The City University of New York (CUNY) – the nation’s leading urban public university – has joined SATOP as an Alliance Partner. CUNY’s renowned Center for Advanced Technology (CAT) in Ultrafast Photonics will provide SATOP requestors with free advice on optics design and materials, as well as offer leading-edge technical recommendations.
A partnership with NASA is nothing new to CUNY: one of the university’s colleges, the City College of New York (CCNY), has been awarded a $6 million, five-year NASA grant to establish a Center for Optical Sensing and Imaging (COSI).
“The mission of the CUNY CAT is to enable collaborations between New York companies and CUNY researchers, especially in photonics,” said Alan Doctor, CUNY CAT’s business development manager. “We are very pleased to have the opportunity to collaborate with SATOP to offer our expertise to small businesses in need of technological assistance.”
Photonics, the study of light, has wide-ranging applications that include computer devices, displays, cell phones, cancer diagnostics, optical communications, optical imaging and remote sensing. A growing industry nation-wide, it is probable that in the 21st century photonics systems will be replacing many electronic systems as well as serving as the basis of new applications not possible with electronics.
“Ultrafast photonics for real-world applications” is the central theme of the CUNY CAT, which was designated in 1993 as a New York State Center for Advanced Technology and is currently one of 15 CATs overseen by the New York State Office of Science, Technology, and Academic Research (NYSTAR).
Since its inception, the center has worked with high technology companies to advance the state of the art. The CAT helps companies to reduce expenses, increase productivity and efficiency, improve staff capabilities, and create and retain jobs. To accomplish this, the CAT conducts high-level research, establishes technology transfer mechanisms and provides the photonics industry with access to CUNY technology, research equipment, testing facilities and faculty expertise.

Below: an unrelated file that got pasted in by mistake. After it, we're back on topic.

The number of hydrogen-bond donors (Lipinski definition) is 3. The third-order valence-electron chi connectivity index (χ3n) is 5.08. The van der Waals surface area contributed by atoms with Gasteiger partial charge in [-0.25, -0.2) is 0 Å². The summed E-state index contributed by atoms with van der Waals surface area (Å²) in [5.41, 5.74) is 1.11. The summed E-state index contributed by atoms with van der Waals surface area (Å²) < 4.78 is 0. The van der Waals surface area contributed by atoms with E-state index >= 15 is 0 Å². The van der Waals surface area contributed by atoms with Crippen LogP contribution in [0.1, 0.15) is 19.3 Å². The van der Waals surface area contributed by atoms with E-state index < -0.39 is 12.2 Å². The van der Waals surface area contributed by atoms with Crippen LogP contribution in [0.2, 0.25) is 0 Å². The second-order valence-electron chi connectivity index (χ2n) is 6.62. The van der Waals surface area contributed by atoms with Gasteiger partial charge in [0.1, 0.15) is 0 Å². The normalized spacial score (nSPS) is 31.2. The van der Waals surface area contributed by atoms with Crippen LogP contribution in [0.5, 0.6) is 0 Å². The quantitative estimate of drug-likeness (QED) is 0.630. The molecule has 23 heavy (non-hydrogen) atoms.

The CAT also trains workers for the photonics industry, works with other organizations to promote New York as an attractive home to photonics-based companies and their employees, and assists companies to obtain grants and start-up funds. The economic impact has meant millions of dollars annually in increased revenues, cost savings and new job creation.
A broad-based, interdisciplinary center, the CAT draws faculty from several CUNY colleges (City College, Brooklyn College, Queens College, Hunter College, the College of Staten Island, and Queensborough Community College) and from diverse disciplines, including physics, electrical engineering, chemistry and biochemistry. Center research encompasses a number of cutting edge technologies in photonic materials, devices and applications.
Core research areas of the CAT include: ultrafast tunable laser development; photonic-based medical applications; optical imaging in turbid media; semiconductors and semiconductor structures; nanoscale studies and microscopies; photonic materials development; and optical environmental monitoring.
“The CAT’s expertise in ultrafast photonics provides SATOP with an important resource to offer to small businesses facing challenges in that technological niche,” said Ryan McLaughlin, SATOP New York Engineering Manager. “The Center for Advanced Technology is an exciting new Alliance Partner for SATOP and it is gratifying to know that we share a common basic goal: to encourage economic development through technology.”